Needless to say, the Apple Genius realized that the swap wouldn’t work, and was advised to replace the whole shebang. I picked up the new one yesterday, synced the bad boy up, and it’s been working flawlessly. This swap also had the neat fringe benefit of getting me an iPad 2 with a much better screen that didn’t leak light. My first one did, and, although it wasn’t a big deal, when you buy an Apple product, you want it to look and work like a million bucks. They usually do, but it looks like the first iPad 2 I got wasn’t quite ready for prime time. This one, however, is fantastic.

I think the whole process went incredibly smoothly, and I’m really happy that the Genius Bar folks were able to acknowledge that there was indeed a problem that needed fixing.

My girlfriend also had a problem with her MacBook Pro, namely, her hard drive came down with a slight case of death. Anyone who’s ever had a laptop that I know of has, at some point in time, experienced a catastrophic and total hard drive failure. This is essentially a standard part of owning a laptop. She had the foresight to purchase AppleCare when she got the laptop, so the Genius Bar folks took it in, replaced the hard drive, and got it back to her the next day. If this isn’t awesome customer service, I don’t know what is. Since she also had her data backed up with the awesome BackBlaze, she didn’t skip a beat. A day of inconvenience (if you can really call it that), and she’s back in action.

Moral of the story: AppleCare is a necessary part of owning an Apple computer (sorry, it just is), and always always always back up your data. Twice, if possible.


Just like the ZaggSparq


 

AppleInsider | Apple may build its own external battery pack for recharging on the go.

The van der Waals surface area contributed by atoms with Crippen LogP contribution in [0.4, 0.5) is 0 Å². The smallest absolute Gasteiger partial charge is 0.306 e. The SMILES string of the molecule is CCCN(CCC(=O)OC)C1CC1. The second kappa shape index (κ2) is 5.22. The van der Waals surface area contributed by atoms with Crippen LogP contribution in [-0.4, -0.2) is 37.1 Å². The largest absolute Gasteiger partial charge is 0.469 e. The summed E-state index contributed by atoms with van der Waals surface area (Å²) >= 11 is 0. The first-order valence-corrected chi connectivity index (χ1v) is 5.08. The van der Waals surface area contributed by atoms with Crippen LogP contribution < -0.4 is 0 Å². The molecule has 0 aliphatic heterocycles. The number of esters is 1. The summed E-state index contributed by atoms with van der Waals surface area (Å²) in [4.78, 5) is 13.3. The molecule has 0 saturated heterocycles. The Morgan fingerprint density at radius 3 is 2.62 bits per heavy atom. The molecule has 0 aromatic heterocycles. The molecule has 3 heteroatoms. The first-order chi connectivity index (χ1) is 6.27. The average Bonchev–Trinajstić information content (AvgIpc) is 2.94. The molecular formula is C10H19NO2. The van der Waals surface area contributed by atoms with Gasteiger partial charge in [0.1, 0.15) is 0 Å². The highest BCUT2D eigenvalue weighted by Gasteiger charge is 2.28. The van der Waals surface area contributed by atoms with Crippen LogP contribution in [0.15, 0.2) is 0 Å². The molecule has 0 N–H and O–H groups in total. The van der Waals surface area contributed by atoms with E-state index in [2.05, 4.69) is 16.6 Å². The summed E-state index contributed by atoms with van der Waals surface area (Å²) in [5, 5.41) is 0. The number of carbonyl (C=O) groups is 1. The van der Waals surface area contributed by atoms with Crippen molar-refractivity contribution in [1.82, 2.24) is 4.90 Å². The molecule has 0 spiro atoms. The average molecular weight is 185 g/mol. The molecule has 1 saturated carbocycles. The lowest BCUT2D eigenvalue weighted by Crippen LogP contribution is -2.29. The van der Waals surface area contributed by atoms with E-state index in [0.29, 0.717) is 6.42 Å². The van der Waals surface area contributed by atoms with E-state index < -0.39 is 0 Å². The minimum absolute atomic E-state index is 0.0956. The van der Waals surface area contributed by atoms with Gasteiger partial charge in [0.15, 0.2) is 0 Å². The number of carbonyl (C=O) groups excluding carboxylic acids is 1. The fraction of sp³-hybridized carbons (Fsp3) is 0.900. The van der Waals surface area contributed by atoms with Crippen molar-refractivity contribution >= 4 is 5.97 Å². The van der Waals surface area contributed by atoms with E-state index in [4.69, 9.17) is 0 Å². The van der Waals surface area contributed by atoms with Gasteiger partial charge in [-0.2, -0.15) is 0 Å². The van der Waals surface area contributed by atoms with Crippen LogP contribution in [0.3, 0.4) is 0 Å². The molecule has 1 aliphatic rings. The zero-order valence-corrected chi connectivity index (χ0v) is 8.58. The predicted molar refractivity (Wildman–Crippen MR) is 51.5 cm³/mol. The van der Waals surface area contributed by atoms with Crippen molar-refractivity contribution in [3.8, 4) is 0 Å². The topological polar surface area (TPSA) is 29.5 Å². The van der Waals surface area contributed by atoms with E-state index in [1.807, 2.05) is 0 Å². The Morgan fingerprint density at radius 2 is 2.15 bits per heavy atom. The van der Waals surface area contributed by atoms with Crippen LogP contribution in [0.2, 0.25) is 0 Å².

I’ve been using the ZaggSparq for months and love it.  It’s a little costly, but the mobility it provides is invaluable.  One of these things basically doubles your mobility.  I can stay away from outlets all day, and recharge the ‘Sparq at night.  Highly recommended.

ZaggSparq


Use the Force, Paul, or: How I Beat the AT&T Death Star

What a great movie.In case you haven’t noticed, the 21st century is upon us. Aside from my flying car, there are a few other neat Jetson gadgets that I’m looking for that I have, in a way, already found.

One of the other things that I’m looking for is freedom from this ridiculous carrier-centric phone world. There should be no reason that an iPhone (or any other phone, for that matter) cannot be used on other networks (barring technological incompatibilities between technologies like GSM and CDMA). There should also be no reason for carriers to charge me an exorbitant amount of money for “minutes” that I do not use. Before reaching through the void into the world of sweet, sweet data, my monthly phone bill was around $175.00 for two lines, unlimited messaging, 700 voice minutes, and unlimited data. I had almost 4,000 rollover minutes accrued since I re-upped my plan last July (when I got the iPhone 4).

Four. Thousand.

Clearly, the majority of my monthly bill (about $80.00) was being put towards minutes that I was very rarely using. Some months would see both phones using less than 100 minutes combined. I was paying for more minutes than I would ever want to use, but there was no way for me to get a data-only plan on my phone unless I a) could prove that I was hearing-impaired, or b) devised some way to get a data-only SIM card and somehow provision my phone to take advantage of that.

I went with option b.

What I noticed when I first started playing with my first iPad was that the SIM card in both the iPad and iPhone 4 are of the “Micro-SIM” variety, which means they’re just a fraction of the size of a normal SIM card. Surely there had to be a way to use the iPad SIM card in the iPhone, right?

Sadly, a quick swap of the SIM cards yielded no results for the iPhone, and while the iPad could receive data, it couldn’t make any calls. Not that I’d want to hold that up to my head to talk, anyway. I gave up on the idea of a cheap pocket web portal and decided that I’d just start sterilizing my arm for removal.

Fast forward almost a year, over a thousand dollars in payments to the Empire, and I’m fed up. I don’t need this. Time to bust out my Jedi skills on this Death Star.